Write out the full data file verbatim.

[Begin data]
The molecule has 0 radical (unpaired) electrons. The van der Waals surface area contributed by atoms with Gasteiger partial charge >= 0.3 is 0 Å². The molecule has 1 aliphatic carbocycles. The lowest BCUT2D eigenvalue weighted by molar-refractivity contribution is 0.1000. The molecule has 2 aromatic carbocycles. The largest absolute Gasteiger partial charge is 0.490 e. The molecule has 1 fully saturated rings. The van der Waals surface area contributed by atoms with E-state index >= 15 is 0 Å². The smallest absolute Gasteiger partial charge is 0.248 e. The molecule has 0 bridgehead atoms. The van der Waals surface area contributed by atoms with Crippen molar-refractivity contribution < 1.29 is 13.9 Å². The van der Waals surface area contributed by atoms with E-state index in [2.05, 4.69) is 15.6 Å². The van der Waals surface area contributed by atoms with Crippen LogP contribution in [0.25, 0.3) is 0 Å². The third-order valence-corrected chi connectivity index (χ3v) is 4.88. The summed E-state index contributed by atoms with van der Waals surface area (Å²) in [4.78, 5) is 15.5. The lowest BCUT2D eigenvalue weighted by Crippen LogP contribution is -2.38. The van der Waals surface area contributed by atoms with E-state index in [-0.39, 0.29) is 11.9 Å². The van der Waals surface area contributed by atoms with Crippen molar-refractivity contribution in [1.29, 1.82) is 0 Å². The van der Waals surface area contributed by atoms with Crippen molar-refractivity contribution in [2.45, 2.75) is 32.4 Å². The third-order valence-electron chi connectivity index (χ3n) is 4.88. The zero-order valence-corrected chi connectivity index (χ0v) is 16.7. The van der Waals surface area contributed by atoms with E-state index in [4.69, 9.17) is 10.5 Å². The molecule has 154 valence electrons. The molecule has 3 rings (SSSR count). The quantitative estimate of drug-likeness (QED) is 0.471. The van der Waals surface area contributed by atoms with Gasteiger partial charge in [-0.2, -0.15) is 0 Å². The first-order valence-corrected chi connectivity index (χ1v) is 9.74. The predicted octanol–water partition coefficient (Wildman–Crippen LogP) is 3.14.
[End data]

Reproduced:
The molecule has 0 radical (unpaired) electrons. The van der Waals surface area contributed by atoms with Gasteiger partial charge >= 0.3 is 0 Å². The molecule has 1 aliphatic carbocycles. The lowest BCUT2D eigenvalue weighted by molar-refractivity contribution is 0.1000. The molecule has 2 aromatic carbocycles. The largest absolute Gasteiger partial charge is 0.490 e. The molecule has 1 fully saturated rings. The van der Waals surface area contributed by atoms with E-state index >= 15 is 0 Å². The smallest absolute Gasteiger partial charge is 0.248 e. The molecule has 0 bridgehead atoms. The van der Waals surface area contributed by atoms with Crippen molar-refractivity contribution < 1.29 is 13.9 Å². The van der Waals surface area contributed by atoms with E-state index in [2.05, 4.69) is 15.6 Å². The van der Waals surface area contributed by atoms with Crippen LogP contribution in [0.25, 0.3) is 0 Å². The third-order valence-corrected chi connectivity index (χ3v) is 4.88. The summed E-state index contributed by atoms with van der Waals surface area (Å²) in [4.78, 5) is 15.5. The lowest BCUT2D eigenvalue weighted by Crippen LogP contribution is -2.38. The van der Waals surface area contributed by atoms with E-state index in [-0.39, 0.29) is 11.9 Å². The van der Waals surface area contributed by atoms with Crippen molar-refractivity contribution in [1.29, 1.82) is 0 Å². The van der Waals surface area contributed by atoms with Crippen molar-refractivity contribution in [2.45, 2.75) is 32.4 Å². The third-order valence-electron chi connectivity index (χ3n) is 4.88. The zero-order valence-corrected chi connectivity index (χ0v) is 16.7. The van der Waals surface area contributed by atoms with E-state index in [4.69, 9.17) is 10.5 Å². The molecule has 154 valence electrons. The molecule has 3 rings (SSSR count). The quantitative estimate of drug-likeness (QED) is 0.471. The van der Waals surface area contributed by atoms with Gasteiger partial charge in [-0.2, -0.15) is 0 Å². The first-order valence-corrected chi connectivity index (χ1v) is 9.74. The predicted octanol–water partition coefficient (Wildman–Crippen LogP) is 3.14.